For every guitar player out there, it is no secret that one of the most important elements for shaping your tone into a sweet yet powerful one is the type of pickups you will use on your guitar. It may also be no secret that the two most common types of pickups are the single coil pickup and the humbucker pickup. You will most likely use one of the two. One of the most common issues with single coils is that even when they can provide you a great tone (brighter and crisper, with more definition between strings), the amount of unwanted noise they produce can be discouraging for anyone looking to build their tone on single coils.
So, Why do single-coil pickups hum and how can you fix it? In short, the single coils hum because their magnetic coils act as an antenna and are sensitive to external electromagnetic interference from things such as lights, TV’s, even your amplifier. The solutions to fixing the hum on single-coils:
- Shielding your pickups and guitar body
- Getting a Hum Eliminator pedal
- Getting a Noise Gate pedal
- Installing Noiseless Guitar Pickups
These solutions all have pros and cons and your decision may vary according to your particular needs. I will get into detail on these solutions so you can get a better idea of which one you should choose. In order for me to explain to you these solutions, let us first discuss a bit about single-coil pickups.
What Is A Single Coil Pickup?
In its essence, a single-coil pickup is a type of magnet that converts the vibration of the strings into an electric signal. When a string vibrates, the magnetic field of the pickup is disturbed, creating an electrical current. This electrical current is then caught and expanded by an amplifier, which goes into a speaker to create sound.
Now, if I get a bit into the technical aspects of a pickup, I have to mention that to send a stronger signal to an amplifier, the pickup has to have a higher output. This is achieved by having a considerably greater amount of copper wirings (which is the main component of guitar pickups) within the pickup. This, in turn, will directly affect your tone, making it more mid-range and with less high frequencies.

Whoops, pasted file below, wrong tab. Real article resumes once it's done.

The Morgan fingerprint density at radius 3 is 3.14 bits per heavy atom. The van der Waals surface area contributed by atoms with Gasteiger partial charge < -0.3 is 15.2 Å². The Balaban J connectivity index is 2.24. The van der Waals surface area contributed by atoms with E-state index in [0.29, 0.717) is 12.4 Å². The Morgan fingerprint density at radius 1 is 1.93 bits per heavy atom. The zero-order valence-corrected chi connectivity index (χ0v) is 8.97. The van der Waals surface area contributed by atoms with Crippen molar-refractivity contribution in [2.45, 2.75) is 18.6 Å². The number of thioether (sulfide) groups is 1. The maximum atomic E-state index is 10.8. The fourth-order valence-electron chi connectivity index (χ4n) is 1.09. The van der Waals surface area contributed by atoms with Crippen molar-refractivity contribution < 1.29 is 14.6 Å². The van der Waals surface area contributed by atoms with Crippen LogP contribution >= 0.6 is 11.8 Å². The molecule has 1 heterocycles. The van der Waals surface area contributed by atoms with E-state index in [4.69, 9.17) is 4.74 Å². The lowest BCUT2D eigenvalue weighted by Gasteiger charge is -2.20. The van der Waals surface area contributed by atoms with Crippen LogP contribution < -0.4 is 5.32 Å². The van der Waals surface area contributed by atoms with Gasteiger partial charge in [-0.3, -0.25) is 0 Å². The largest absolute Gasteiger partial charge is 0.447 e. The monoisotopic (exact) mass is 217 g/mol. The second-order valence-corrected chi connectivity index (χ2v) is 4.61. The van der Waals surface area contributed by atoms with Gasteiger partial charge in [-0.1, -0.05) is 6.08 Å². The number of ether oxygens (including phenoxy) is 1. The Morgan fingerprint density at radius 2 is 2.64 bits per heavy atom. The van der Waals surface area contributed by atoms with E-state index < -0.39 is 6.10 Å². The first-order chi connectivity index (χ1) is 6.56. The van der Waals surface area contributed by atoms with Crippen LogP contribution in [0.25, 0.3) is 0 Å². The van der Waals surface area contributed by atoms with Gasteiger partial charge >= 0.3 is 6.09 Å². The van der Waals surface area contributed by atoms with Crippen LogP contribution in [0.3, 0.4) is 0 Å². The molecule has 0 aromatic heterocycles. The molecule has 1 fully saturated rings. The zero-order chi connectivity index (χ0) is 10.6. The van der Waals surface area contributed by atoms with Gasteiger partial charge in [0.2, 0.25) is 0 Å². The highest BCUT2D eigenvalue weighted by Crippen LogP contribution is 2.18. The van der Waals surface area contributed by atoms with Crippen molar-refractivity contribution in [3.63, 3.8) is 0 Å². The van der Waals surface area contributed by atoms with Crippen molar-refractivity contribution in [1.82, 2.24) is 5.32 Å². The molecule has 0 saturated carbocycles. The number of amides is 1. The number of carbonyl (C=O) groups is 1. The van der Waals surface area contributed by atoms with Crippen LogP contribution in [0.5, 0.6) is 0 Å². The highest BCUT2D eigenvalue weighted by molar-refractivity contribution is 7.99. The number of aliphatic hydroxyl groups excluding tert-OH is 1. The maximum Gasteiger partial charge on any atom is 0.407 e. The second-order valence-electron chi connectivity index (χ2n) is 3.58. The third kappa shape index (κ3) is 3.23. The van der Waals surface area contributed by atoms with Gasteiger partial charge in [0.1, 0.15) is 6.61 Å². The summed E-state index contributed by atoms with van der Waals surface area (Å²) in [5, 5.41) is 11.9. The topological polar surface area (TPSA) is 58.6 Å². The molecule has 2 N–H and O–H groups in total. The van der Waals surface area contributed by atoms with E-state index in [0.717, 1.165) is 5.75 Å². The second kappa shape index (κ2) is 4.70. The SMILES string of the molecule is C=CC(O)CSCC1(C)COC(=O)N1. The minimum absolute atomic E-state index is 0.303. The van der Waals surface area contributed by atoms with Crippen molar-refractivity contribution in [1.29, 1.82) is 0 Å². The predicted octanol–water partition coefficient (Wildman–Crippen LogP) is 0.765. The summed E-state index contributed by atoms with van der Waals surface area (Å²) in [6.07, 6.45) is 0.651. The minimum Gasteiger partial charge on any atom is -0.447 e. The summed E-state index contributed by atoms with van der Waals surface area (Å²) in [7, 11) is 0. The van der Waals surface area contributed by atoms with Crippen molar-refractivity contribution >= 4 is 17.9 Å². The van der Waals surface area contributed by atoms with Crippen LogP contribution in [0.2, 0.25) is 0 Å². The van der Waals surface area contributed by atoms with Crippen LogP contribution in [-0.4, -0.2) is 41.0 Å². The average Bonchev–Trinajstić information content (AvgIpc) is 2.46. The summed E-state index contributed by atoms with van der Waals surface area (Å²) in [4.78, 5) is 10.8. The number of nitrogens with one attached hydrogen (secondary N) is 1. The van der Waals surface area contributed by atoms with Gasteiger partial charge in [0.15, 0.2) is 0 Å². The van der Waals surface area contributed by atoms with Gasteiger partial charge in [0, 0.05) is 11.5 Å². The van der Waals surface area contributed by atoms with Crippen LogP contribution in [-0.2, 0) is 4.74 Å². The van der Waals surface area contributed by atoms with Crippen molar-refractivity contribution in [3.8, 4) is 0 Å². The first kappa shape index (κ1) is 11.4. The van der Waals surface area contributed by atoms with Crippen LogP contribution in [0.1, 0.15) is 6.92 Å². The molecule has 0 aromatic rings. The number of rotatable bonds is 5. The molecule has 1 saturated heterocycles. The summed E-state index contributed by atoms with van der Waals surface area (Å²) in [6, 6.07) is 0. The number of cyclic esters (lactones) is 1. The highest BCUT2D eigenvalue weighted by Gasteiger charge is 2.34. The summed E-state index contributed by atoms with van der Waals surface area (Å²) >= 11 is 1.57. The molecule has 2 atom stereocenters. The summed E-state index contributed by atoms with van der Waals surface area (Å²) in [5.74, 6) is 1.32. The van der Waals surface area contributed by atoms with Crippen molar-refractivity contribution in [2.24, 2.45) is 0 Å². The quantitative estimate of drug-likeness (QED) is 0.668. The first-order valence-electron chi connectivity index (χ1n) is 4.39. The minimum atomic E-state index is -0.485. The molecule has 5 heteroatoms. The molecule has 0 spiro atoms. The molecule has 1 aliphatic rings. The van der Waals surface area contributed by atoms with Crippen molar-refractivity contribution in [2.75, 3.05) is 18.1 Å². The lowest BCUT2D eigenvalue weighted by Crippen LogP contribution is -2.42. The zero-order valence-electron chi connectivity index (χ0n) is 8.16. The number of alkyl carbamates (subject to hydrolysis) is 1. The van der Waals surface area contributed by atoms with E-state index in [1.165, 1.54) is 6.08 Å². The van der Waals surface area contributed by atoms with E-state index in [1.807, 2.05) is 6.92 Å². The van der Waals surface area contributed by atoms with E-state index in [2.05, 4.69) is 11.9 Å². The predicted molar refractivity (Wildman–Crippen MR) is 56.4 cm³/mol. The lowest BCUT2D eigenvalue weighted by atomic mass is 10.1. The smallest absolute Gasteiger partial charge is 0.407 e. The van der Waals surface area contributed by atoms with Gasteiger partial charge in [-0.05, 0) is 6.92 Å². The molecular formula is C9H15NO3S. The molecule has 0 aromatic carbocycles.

You can also increase the strength of the electric signal by using thicker strings (higher mass of the strings) or by purchasing strings that have a higher iron content, which would excite the magnetic field in a stronger manner.
If you are interested to know more about electric guitar pickup and whatever they really matter, you can check my post Do Electric Guitar Pickups Really Make A Difference?
What Causes A Pickup To Hum?
The magnet of that a pickup is built and acts as an “antenna”. The idea is that through constant vibrations of your strings, the “antenna” will constantly pick up the main source of vibrations (your playing). Now, the main problem is that this magnet is powerful enough to capture other sources of currents. Radiation from lighting circuits and fluorescent lights are two of the main sources of hum. Where do we find these two sources predominantly? In a stage!
The way it works is, this radiation generates electric and magnetic fields that oscillate at around 60hz. This frequency wouldn’t be that much of an issue since it is a very low one. The real problem arises due to the fact that besides that 60hz cycle, it will also generate its harmonics. The amplifier will capture all of this and if these currents are particularly strong, hum or even a buzzing sound will be produced.
Would A Humbucker Have These Issues?